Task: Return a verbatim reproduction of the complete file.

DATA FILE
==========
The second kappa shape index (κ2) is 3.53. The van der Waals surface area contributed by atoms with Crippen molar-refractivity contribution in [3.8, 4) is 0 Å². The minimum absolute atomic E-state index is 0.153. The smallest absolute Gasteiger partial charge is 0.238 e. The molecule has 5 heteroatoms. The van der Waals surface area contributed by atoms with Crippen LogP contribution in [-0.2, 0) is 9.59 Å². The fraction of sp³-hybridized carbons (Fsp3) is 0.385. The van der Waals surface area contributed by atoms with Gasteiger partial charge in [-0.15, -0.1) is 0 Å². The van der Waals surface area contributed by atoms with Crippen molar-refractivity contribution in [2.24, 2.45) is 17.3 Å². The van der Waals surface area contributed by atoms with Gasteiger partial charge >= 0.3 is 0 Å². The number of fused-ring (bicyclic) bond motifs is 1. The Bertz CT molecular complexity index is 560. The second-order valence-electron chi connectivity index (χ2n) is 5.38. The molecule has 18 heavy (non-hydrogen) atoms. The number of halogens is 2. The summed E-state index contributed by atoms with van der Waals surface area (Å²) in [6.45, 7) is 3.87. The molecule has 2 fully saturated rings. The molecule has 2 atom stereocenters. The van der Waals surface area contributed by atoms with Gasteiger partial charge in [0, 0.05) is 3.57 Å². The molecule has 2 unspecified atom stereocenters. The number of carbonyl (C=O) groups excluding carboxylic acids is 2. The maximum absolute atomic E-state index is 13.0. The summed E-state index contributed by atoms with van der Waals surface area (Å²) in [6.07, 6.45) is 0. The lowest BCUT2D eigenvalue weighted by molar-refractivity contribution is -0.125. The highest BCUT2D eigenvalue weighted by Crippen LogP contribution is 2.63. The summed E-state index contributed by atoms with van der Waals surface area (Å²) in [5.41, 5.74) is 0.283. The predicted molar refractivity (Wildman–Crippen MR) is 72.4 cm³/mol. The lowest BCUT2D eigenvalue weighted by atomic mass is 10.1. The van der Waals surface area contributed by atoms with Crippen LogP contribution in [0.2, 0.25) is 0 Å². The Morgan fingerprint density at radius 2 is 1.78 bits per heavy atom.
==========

The second kappa shape index (κ2) is 3.53. The van der Waals surface area contributed by atoms with Crippen molar-refractivity contribution in [3.8, 4) is 0 Å². The minimum absolute atomic E-state index is 0.153. The smallest absolute Gasteiger partial charge is 0.238 e. The molecule has 5 heteroatoms. The van der Waals surface area contributed by atoms with Crippen LogP contribution in [-0.2, 0) is 9.59 Å². The fraction of sp³-hybridized carbons (Fsp3) is 0.385. The van der Waals surface area contributed by atoms with Gasteiger partial charge in [-0.15, -0.1) is 0 Å². The van der Waals surface area contributed by atoms with Crippen molar-refractivity contribution in [2.24, 2.45) is 17.3 Å². The van der Waals surface area contributed by atoms with Gasteiger partial charge >= 0.3 is 0 Å². The number of fused-ring (bicyclic) bond motifs is 1. The Bertz CT molecular complexity index is 560. The second-order valence-electron chi connectivity index (χ2n) is 5.38. The molecule has 18 heavy (non-hydrogen) atoms. The number of halogens is 2. The summed E-state index contributed by atoms with van der Waals surface area (Å²) in [6.45, 7) is 3.87. The molecule has 2 fully saturated rings. The molecule has 2 atom stereocenters. The van der Waals surface area contributed by atoms with Gasteiger partial charge in [0, 0.05) is 3.57 Å². The molecule has 2 unspecified atom stereocenters. The number of carbonyl (C=O) groups excluding carboxylic acids is 2. The maximum absolute atomic E-state index is 13.0. The summed E-state index contributed by atoms with van der Waals surface area (Å²) in [6.07, 6.45) is 0. The lowest BCUT2D eigenvalue weighted by molar-refractivity contribution is -0.125. The highest BCUT2D eigenvalue weighted by Crippen LogP contribution is 2.63. The summed E-state index contributed by atoms with van der Waals surface area (Å²) in [5.41, 5.74) is 0.283. The predicted molar refractivity (Wildman–Crippen MR) is 72.4 cm³/mol. The lowest BCUT2D eigenvalue weighted by atomic mass is 10.1. The van der Waals surface area contributed by atoms with Crippen LogP contribution in [0.2, 0.25) is 0 Å². The Morgan fingerprint density at radius 2 is 1.78 bits per heavy atom.